Chemical Modifications of Melatonin Receptors in Chicken Brain

Authors

  • E. Kosař,

    1. Institute of Physiology, Academy of Sciences of Czech Republic, Prague, Czech Republic
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  • J. Teisinger,

    1. Institute of Physiology, Academy of Sciences of Czech Republic, Prague, Czech Republic
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  • F. Vyskočil,

    1. Institute of Physiology, Academy of Sciences of Czech Republic, Prague, Czech Republic
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  • J. Vaněček

    Corresponding author
    1. Institute of Physiology, Academy of Sciences of Czech Republic, Prague, Czech Republic
      Address correspondence and reprint requests to Dr. J. Vaněček at Institute of Physiology, Academy of Sciences of Czech Republic, Vídeňská 1083, 142 20 Prague 4, Czech Republic.
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Address correspondence and reprint requests to Dr. J. Vaněček at Institute of Physiology, Academy of Sciences of Czech Republic, Vídeňská 1083, 142 20 Prague 4, Czech Republic.

Abstract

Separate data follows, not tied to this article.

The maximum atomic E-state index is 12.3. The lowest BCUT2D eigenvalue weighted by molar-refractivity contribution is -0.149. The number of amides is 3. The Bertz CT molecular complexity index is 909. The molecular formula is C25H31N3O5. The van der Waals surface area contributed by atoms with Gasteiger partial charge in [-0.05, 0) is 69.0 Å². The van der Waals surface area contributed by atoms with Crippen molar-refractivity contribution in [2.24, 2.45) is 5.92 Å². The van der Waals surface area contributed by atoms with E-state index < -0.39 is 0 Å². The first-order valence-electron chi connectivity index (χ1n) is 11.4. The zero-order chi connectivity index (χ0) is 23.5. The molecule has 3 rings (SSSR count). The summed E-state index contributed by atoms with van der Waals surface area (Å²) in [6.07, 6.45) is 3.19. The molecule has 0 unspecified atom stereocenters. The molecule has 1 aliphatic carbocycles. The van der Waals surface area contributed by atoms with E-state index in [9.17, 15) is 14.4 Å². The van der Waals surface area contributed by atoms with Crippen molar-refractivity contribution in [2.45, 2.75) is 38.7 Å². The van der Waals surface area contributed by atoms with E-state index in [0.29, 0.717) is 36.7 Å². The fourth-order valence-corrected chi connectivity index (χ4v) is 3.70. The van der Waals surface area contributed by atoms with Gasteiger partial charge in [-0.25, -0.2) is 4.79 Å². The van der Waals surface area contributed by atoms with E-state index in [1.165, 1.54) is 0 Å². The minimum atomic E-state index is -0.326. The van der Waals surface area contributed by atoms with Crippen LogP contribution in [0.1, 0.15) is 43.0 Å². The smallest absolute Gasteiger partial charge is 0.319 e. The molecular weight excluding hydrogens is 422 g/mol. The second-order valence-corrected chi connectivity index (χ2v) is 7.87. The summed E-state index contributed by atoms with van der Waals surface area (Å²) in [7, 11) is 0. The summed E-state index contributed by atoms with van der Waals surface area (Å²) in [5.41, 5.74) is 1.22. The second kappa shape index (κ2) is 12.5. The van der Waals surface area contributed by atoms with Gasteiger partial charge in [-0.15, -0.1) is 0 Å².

Abstract: The membrane-bound or solubilized melatonin receptors were treated with protein-modifying agents under specific conditions and then assayed for 125I-melatonin binding in order to obtain information on amino acids present in the ligand binding domain. The reagents specific for sulfhydryl (N-ethylmaleimide and p-chloromercuribenzoate), guanidyl (phenylglyoxal), and amino groups (4,4′-diisothiocyanatostilbene-2,2′-disulfonic acid and 1-fluoro-2,4-dinitrobenzene) inhibited 125I-melatonin binding in a dose-dependent manner, and their effects were prevented by pretreatment with cold melatonin. These results suggest the presence of cysteine, arginine, and lysine residues in the melatonin binding domain. Decreased sensitivity of 125I-melatonin binding to guanine nucleotides after N-ethylmaleimide pretreatment suggests the presence of another sulfhydryl group within the coupling domain between the receptor and G protein. Tyrosine reagents tetranitromethane, 7-chloro-4-nitrobenz-2-oxa-1,3-diazole, N-acetylimidazole, and p-nitrobenzenesulfonyl fluoride also inhibited 125I-melatonin binding, and their effects were prevented by cold melatonin pretreatment; however, they were effective only at concentrations when cross-reaction with a sulfhydryl group may occur. Histidine reagent diethyl pyrocarbonate inhibited 125I-melatonin binding in a dose-dependent manner, and its action was reversed by cold melatonin. However, diethyl pyrocarbonate had a smaller effect in a solubilized receptor preparation and, therefore, it could have modified a site remote from the ligand binding site. Our data do not suggest the presence of tryptophanyl, aspartic, or glutamic residues at the ligand binding domain.

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